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William Shatner - 'The Blues' Hot

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Written by James Gaden     October 13, 2020    
 
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One of his best albums to date.

William Shatner is a household name thanks to his long list of acting roles, but his quirky musical output also has quite a following. His first foray into mixing spoken word interpretations with music came via 1968's 'The Transformed Man', which resulted in confusion and mirth from those not privy to what he was trying to achieve. Since then though, he absolutely nailed the combination of tongue-in-cheek spoken renditions with genuine excellence on 2004's phenomenal 'Has Been' record and never looked back. He tackled Classic Rock on the double concept album 'Seeking Major Tom', Progressive Rock with Billy Sherwood on 'Ponder The Mystery', made a Country album with Jeff Cook and even put out a star-studded Christmas CD.

His latest effort sees him taking on the Blues and it's a genre that really suits him. The Blues has always been more about the message than the vocals and Shatner, as a skilled orator, is capable of bringing all manner of feeling to some of these classics. The exuberant message of 'Let's Work Together' (with Canned Heat) is superb, while his delivery of 'Crossroads', accompanied by legendary six stringer James Burton, works extremely well.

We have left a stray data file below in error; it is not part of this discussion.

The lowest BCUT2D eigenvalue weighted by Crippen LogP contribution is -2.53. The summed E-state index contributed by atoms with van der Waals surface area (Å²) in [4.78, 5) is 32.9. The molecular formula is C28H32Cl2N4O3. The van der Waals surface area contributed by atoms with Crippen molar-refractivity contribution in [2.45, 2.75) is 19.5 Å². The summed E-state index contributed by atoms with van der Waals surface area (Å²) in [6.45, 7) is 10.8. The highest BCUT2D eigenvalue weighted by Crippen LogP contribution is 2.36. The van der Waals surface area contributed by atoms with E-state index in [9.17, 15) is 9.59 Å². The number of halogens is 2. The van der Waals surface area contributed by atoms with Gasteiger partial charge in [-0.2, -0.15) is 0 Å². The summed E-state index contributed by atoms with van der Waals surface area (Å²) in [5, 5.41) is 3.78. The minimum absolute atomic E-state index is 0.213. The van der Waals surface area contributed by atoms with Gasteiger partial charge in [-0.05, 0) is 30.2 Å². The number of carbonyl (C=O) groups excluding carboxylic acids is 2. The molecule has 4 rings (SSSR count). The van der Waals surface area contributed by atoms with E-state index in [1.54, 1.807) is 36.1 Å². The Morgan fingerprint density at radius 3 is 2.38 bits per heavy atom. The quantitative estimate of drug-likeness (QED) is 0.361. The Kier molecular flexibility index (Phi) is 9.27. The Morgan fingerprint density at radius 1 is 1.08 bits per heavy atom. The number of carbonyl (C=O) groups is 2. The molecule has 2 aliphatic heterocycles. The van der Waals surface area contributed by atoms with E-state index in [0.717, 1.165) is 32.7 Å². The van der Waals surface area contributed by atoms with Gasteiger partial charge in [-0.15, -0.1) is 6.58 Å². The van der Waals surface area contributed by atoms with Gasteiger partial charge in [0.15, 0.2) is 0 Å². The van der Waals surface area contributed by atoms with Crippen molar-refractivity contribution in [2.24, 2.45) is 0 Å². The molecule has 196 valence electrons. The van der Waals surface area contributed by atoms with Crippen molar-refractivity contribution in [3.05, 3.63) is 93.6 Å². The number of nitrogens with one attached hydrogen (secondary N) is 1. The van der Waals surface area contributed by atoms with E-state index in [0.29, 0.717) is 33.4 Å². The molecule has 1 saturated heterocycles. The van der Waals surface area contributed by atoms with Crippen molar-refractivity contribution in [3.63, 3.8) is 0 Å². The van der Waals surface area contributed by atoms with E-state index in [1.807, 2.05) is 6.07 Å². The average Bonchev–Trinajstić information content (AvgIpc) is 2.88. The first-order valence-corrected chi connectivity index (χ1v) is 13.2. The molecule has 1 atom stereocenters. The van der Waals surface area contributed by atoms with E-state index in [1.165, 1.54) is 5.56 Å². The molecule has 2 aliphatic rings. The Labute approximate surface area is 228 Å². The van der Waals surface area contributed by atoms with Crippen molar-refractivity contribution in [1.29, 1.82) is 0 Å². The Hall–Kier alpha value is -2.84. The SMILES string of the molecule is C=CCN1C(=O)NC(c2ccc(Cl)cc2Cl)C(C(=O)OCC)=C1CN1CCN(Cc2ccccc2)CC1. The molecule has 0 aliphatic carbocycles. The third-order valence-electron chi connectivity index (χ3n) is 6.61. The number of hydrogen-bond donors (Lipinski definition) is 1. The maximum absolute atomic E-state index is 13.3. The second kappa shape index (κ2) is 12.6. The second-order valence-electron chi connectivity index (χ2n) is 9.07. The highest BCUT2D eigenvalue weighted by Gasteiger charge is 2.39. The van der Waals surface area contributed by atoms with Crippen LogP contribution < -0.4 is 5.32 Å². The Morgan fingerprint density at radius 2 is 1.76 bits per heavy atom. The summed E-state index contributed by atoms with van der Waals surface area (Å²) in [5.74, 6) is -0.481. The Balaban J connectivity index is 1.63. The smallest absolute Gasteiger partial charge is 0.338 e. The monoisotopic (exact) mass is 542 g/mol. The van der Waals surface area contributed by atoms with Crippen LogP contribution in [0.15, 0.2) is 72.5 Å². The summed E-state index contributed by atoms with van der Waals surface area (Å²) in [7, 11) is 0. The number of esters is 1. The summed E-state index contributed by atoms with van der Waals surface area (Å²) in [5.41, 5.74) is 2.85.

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Shatner's humour is present here too, with a wonderfully demented performance of 'I Put A Spell On You, which sees the actor channel his inner obsessive stalker, while Pat Travers performs suitable guitar refrains. He sounds positively joyous on 'Sweet Home Chicago', which charges along with aid from Brad Paisley, counterpointed by a brooding take on Cream's 'Sunshine Of You Love', backed by Sonny Landreth. 'Mannish Boy' also demonstrates how much preparation Shatner put into learning about the Blues, boasting probably the most convincing delivery on the record.

It would be remiss of me not to mention 'The Thrill Is Gone' which features the inimitable guitar tones of Ritchie Blackmore and in amongst all these great Blues standards is a brand new track called 'Secrets And Sins' which nestles comfortably next to the well-worn material.

The veteran actor's tones and phrasing work particularly well for Blues songs and he is aided by his usual pantheon of guitar players. That combination makes this album one of his best to date.

James Gaden

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